We fought a war in Korea for reasons I have yet to figure out.

    The same could probably be said for our involvement in such other conflicts as Vietnam, Afghanistan, Iraq, the Balkans, Libya, etc.

    I'm not saying that the US should never be involved in any foreign conflict, but, OTOH, I think that we need to be very careful when it comes to involving our people and monetary assets being used in other countries' conflicts.
     
  4. Zenas

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    Pat Buchanan uses the term quite a bit in his book "Where the Right Went Wrong." In it he refers to the likes of Dick Cheney, Donald Rumsfeld and Paul Wolfowitz as neocons. He used it in a pejorative way.
     
  5. kyredneck

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    Polar opposite of Liberal Democrat Socialists.

    We're 17 trillion dollars in debt.

    Both extremes require that we just keep on spending money that we don't have.

    The inevitable reckoning of these cold hard facts of economics for the U.S. is just around the corner.
     
  6. kyredneck

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    Do you cherish your monthly 'retirement check from the government'?

    I do mine.
     
    #6 kyredneck, Jul 30, 2014
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  7. OldRegular

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    I guess it depends on the caller. I am an old conservative both in philosophy and age and don't know what neo [new]-con means!
     
  8. OldRegular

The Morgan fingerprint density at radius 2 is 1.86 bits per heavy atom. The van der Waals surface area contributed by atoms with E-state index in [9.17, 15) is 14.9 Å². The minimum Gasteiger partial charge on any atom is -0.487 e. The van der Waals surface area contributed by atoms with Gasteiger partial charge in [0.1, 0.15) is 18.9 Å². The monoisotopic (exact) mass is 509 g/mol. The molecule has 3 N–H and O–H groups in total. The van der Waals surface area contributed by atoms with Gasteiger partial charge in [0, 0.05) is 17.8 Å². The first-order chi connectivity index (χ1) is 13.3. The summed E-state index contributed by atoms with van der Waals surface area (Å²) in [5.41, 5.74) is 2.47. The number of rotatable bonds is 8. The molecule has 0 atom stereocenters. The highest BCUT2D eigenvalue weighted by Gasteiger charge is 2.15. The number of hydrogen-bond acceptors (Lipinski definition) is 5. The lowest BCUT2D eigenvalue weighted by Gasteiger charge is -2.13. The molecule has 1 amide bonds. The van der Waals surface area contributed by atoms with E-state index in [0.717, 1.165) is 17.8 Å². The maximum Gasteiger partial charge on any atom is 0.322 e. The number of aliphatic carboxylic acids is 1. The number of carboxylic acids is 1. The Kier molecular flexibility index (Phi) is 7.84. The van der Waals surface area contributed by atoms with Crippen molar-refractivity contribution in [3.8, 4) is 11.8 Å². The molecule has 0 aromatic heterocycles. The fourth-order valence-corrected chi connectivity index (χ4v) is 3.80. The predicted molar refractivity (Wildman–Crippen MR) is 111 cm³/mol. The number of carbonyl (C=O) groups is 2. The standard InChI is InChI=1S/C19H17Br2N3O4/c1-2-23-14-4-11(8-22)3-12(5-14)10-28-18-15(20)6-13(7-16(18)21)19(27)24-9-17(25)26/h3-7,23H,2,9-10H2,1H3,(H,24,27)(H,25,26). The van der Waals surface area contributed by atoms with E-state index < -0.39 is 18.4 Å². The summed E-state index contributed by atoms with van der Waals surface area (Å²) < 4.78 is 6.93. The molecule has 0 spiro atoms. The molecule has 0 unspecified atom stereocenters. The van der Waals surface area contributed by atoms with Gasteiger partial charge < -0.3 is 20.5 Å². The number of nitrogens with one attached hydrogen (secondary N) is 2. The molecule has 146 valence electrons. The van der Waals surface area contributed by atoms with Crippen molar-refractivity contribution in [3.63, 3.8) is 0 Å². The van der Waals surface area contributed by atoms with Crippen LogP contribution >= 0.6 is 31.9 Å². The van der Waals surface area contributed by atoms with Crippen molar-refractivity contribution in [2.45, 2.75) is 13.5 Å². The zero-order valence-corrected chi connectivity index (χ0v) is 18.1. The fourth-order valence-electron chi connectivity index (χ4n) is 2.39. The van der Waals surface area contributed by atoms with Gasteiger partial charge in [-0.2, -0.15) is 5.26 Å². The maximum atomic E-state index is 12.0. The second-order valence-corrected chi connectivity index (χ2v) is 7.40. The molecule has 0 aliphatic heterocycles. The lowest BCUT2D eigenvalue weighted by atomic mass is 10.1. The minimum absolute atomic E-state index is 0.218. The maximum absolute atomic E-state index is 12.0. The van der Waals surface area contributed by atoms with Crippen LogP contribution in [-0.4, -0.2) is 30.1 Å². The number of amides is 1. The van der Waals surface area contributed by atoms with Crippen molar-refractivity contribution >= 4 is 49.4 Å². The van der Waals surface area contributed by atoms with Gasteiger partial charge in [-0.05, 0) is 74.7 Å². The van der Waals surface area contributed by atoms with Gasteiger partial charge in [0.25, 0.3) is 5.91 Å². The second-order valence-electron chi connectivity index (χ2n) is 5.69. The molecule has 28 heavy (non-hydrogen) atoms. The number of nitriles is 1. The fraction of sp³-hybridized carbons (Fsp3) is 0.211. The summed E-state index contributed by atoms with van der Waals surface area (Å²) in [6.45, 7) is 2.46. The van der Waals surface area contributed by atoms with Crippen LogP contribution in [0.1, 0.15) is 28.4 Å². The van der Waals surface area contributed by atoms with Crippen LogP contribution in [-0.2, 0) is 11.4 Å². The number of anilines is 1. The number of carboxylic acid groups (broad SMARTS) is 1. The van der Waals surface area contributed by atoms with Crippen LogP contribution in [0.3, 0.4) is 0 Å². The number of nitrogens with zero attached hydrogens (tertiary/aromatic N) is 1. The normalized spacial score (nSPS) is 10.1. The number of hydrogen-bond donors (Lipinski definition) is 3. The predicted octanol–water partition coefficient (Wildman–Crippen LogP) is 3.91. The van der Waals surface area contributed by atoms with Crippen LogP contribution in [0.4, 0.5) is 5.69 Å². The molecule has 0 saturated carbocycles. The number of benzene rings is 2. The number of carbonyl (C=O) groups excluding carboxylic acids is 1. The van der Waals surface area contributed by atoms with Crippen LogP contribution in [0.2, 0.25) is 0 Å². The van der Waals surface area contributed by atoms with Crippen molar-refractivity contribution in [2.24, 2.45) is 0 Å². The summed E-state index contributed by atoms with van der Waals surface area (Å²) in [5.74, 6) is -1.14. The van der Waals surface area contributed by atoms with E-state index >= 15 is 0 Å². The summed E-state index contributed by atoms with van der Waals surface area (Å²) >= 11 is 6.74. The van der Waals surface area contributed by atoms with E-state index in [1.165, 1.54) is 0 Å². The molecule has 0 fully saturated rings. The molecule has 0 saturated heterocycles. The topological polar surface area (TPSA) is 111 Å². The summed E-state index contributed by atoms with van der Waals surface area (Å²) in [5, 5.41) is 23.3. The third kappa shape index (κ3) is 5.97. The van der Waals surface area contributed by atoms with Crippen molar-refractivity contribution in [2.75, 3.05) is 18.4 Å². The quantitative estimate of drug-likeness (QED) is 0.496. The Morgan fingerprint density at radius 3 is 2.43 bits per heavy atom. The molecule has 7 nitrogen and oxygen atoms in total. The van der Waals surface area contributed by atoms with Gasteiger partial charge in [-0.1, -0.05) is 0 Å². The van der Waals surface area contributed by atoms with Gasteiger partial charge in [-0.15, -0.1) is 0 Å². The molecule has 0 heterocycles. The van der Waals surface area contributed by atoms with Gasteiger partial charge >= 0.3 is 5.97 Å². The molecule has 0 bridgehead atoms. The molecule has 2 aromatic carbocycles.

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    Just think what that monthly check would be if you had invested in stock back in the 1930's after FDR sold it to the gullible public!
     
  9. thisnumbersdisconnected

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    The difference being, the liberals pour money down a black hole of entitlements. The "neocon" philosophy is to invest in the world's future. We can do the latter quite well within a balanced budget. Entitlements do nothing but drain the treasury.

    That "monthly retirement check from the government" you enjoy so much is bankrupting the country, not directly because of the concept behind it, but because of the way the "trust fund" that doesn't exist has been raided regularly, without payback or a plan to do so, by the last 30 Congresses.
    Any "reckoning" that is just around the corner will be the direct result of the liberal/socialist agenda and this president's refusal to execute the duties of his office faithfully within Constitutional limits, the last straw in a string of congressional and presidential bunglings that have occurred do the long-standing premise that future generations can pay for the entitlements and social programs that accomplish nothing but buying votes for the incumbents of both parties, as long as they can point to favorable "ayes" cast for funding of said programs. The truth is, none of us can truly afford the entitlements in the first place. Ironically, we want attempt to pay for them by not paying for the military strength that we can't afford not to have in place.
     
    #9 thisnumbersdisconnected, Jul 30, 2014
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  10. kyredneck

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    dCON the neocon weighs in.
     
  11. thisnumbersdisconnected

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    Thank you. :thumbsup:
     
  12. poncho

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    http://www.urbandictionary.com/define.php?term=Neocon